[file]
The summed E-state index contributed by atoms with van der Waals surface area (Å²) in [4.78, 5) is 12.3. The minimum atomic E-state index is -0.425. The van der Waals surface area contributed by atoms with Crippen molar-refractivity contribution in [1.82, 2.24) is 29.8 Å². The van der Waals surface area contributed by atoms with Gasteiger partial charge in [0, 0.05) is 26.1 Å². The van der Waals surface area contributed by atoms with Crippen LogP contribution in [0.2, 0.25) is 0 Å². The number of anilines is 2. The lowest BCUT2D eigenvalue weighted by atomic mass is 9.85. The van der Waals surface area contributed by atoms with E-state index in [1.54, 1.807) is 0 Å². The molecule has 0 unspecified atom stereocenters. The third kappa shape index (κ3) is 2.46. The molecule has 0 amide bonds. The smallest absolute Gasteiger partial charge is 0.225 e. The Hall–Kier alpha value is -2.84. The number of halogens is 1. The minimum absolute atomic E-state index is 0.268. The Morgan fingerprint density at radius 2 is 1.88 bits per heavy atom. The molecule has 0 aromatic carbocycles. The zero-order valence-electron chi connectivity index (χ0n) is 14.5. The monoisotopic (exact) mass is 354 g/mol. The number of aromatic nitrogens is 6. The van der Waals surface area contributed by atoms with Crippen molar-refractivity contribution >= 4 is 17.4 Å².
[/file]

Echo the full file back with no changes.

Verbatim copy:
The summed E-state index contributed by atoms with van der Waals surface area (Å²) in [4.78, 5) is 12.3. The minimum atomic E-state index is -0.425. The van der Waals surface area contributed by atoms with Crippen molar-refractivity contribution in [1.82, 2.24) is 29.8 Å². The van der Waals surface area contributed by atoms with Gasteiger partial charge in [0, 0.05) is 26.1 Å². The van der Waals surface area contributed by atoms with Crippen LogP contribution in [0.2, 0.25) is 0 Å². The number of anilines is 2. The lowest BCUT2D eigenvalue weighted by atomic mass is 9.85. The van der Waals surface area contributed by atoms with E-state index in [1.54, 1.807) is 0 Å². The molecule has 0 unspecified atom stereocenters. The third kappa shape index (κ3) is 2.46. The molecule has 0 amide bonds. The smallest absolute Gasteiger partial charge is 0.225 e. The Hall–Kier alpha value is -2.84. The number of halogens is 1. The minimum absolute atomic E-state index is 0.268. The Morgan fingerprint density at radius 2 is 1.88 bits per heavy atom. The molecule has 0 aromatic carbocycles. The zero-order valence-electron chi connectivity index (χ0n) is 14.5. The monoisotopic (exact) mass is 354 g/mol. The number of aromatic nitrogens is 6. The van der Waals surface area contributed by atoms with Crippen molar-refractivity contribution >= 4 is 17.4 Å².